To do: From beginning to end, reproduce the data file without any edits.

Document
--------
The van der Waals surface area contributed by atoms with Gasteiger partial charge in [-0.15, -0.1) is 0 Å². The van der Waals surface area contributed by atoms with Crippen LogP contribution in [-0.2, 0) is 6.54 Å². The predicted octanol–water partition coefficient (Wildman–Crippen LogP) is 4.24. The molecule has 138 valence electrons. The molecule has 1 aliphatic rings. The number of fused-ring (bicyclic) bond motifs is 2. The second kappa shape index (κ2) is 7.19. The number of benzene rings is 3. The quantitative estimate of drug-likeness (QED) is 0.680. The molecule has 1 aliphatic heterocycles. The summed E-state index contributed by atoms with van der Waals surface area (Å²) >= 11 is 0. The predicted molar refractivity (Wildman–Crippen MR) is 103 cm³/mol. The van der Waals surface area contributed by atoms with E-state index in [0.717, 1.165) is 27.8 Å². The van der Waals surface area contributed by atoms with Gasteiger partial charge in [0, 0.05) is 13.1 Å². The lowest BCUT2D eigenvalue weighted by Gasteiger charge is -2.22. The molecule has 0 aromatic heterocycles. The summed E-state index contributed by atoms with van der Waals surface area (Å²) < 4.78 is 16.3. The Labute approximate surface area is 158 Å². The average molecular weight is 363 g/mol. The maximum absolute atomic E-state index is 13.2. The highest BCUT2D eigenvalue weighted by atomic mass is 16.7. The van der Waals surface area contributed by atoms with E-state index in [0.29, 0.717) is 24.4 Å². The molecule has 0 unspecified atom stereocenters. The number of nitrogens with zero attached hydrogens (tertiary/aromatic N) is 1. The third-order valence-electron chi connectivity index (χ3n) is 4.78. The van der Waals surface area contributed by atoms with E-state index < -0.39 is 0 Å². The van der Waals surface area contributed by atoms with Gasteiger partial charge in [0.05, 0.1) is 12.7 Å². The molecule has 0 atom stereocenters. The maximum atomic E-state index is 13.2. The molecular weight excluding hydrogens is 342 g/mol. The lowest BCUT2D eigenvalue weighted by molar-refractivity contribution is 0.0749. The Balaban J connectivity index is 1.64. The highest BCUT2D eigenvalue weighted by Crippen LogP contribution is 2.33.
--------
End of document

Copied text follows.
The van der Waals surface area contributed by atoms with Gasteiger partial charge in [-0.15, -0.1) is 0 Å². The van der Waals surface area contributed by atoms with Crippen LogP contribution in [-0.2, 0) is 6.54 Å². The predicted octanol–water partition coefficient (Wildman–Crippen LogP) is 4.24. The molecule has 138 valence electrons. The molecule has 1 aliphatic rings. The number of fused-ring (bicyclic) bond motifs is 2. The second kappa shape index (κ2) is 7.19. The number of benzene rings is 3. The quantitative estimate of drug-likeness (QED) is 0.680. The molecule has 1 aliphatic heterocycles. The summed E-state index contributed by atoms with van der Waals surface area (Å²) >= 11 is 0. The predicted molar refractivity (Wildman–Crippen MR) is 103 cm³/mol. The van der Waals surface area contributed by atoms with E-state index in [0.717, 1.165) is 27.8 Å². The van der Waals surface area contributed by atoms with Gasteiger partial charge in [0, 0.05) is 13.1 Å². The lowest BCUT2D eigenvalue weighted by Gasteiger charge is -2.22. The molecule has 0 aromatic heterocycles. The summed E-state index contributed by atoms with van der Waals surface area (Å²) < 4.78 is 16.3. The Labute approximate surface area is 158 Å². The average molecular weight is 363 g/mol. The maximum absolute atomic E-state index is 13.2. The highest BCUT2D eigenvalue weighted by atomic mass is 16.7. The van der Waals surface area contributed by atoms with E-state index in [0.29, 0.717) is 24.4 Å². The molecule has 0 unspecified atom stereocenters. The number of nitrogens with zero attached hydrogens (tertiary/aromatic N) is 1. The third-order valence-electron chi connectivity index (χ3n) is 4.78. The van der Waals surface area contributed by atoms with E-state index < -0.39 is 0 Å². The van der Waals surface area contributed by atoms with Gasteiger partial charge in [0.05, 0.1) is 12.7 Å². The molecule has 0 atom stereocenters. The maximum atomic E-state index is 13.2. The molecular weight excluding hydrogens is 342 g/mol. The lowest BCUT2D eigenvalue weighted by molar-refractivity contribution is 0.0749. The Balaban J connectivity index is 1.64. The highest BCUT2D eigenvalue weighted by Crippen LogP contribution is 2.33.